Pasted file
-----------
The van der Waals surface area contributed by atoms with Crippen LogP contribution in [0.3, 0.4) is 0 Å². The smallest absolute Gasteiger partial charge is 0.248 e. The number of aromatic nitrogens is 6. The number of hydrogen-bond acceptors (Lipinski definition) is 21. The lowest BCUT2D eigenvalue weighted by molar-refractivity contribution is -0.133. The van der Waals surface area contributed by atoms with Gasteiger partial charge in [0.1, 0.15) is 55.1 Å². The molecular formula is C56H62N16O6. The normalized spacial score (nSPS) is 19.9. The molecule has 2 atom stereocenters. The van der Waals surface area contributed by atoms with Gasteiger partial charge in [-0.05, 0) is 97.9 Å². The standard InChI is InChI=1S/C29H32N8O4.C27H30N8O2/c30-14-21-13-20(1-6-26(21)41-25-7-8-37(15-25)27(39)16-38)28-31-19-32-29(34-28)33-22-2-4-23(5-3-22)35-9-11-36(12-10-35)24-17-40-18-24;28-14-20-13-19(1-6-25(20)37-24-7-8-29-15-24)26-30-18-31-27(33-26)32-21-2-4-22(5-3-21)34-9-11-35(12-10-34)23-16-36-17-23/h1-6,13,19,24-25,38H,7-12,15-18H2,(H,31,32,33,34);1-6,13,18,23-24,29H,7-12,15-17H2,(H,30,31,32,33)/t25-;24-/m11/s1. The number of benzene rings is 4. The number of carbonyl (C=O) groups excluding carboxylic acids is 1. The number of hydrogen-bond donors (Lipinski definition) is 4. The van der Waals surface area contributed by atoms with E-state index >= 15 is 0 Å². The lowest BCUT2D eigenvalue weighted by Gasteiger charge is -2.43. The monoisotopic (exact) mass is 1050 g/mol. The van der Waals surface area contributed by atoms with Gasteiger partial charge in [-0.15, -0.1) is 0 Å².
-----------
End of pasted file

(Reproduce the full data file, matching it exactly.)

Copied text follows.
The van der Waals surface area contributed by atoms with Crippen LogP contribution in [0.3, 0.4) is 0 Å². The smallest absolute Gasteiger partial charge is 0.248 e. The number of aromatic nitrogens is 6. The number of hydrogen-bond acceptors (Lipinski definition) is 21. The lowest BCUT2D eigenvalue weighted by molar-refractivity contribution is -0.133. The van der Waals surface area contributed by atoms with Gasteiger partial charge in [0.1, 0.15) is 55.1 Å². The molecular formula is C56H62N16O6. The normalized spacial score (nSPS) is 19.9. The molecule has 2 atom stereocenters. The van der Waals surface area contributed by atoms with Gasteiger partial charge in [-0.05, 0) is 97.9 Å². The standard InChI is InChI=1S/C29H32N8O4.C27H30N8O2/c30-14-21-13-20(1-6-26(21)41-25-7-8-37(15-25)27(39)16-38)28-31-19-32-29(34-28)33-22-2-4-23(5-3-22)35-9-11-36(12-10-35)24-17-40-18-24;28-14-20-13-19(1-6-25(20)37-24-7-8-29-15-24)26-30-18-31-27(33-26)32-21-2-4-22(5-3-21)34-9-11-35(12-10-34)23-16-36-17-23/h1-6,13,19,24-25,38H,7-12,15-18H2,(H,31,32,33,34);1-6,13,18,23-24,29H,7-12,15-17H2,(H,30,31,32,33)/t25-;24-/m11/s1. The number of benzene rings is 4. The number of carbonyl (C=O) groups excluding carboxylic acids is 1. The number of hydrogen-bond donors (Lipinski definition) is 4. The van der Waals surface area contributed by atoms with E-state index >= 15 is 0 Å². The lowest BCUT2D eigenvalue weighted by Gasteiger charge is -2.43. The monoisotopic (exact) mass is 1050 g/mol. The van der Waals surface area contributed by atoms with Gasteiger partial charge in [-0.15, -0.1) is 0 Å².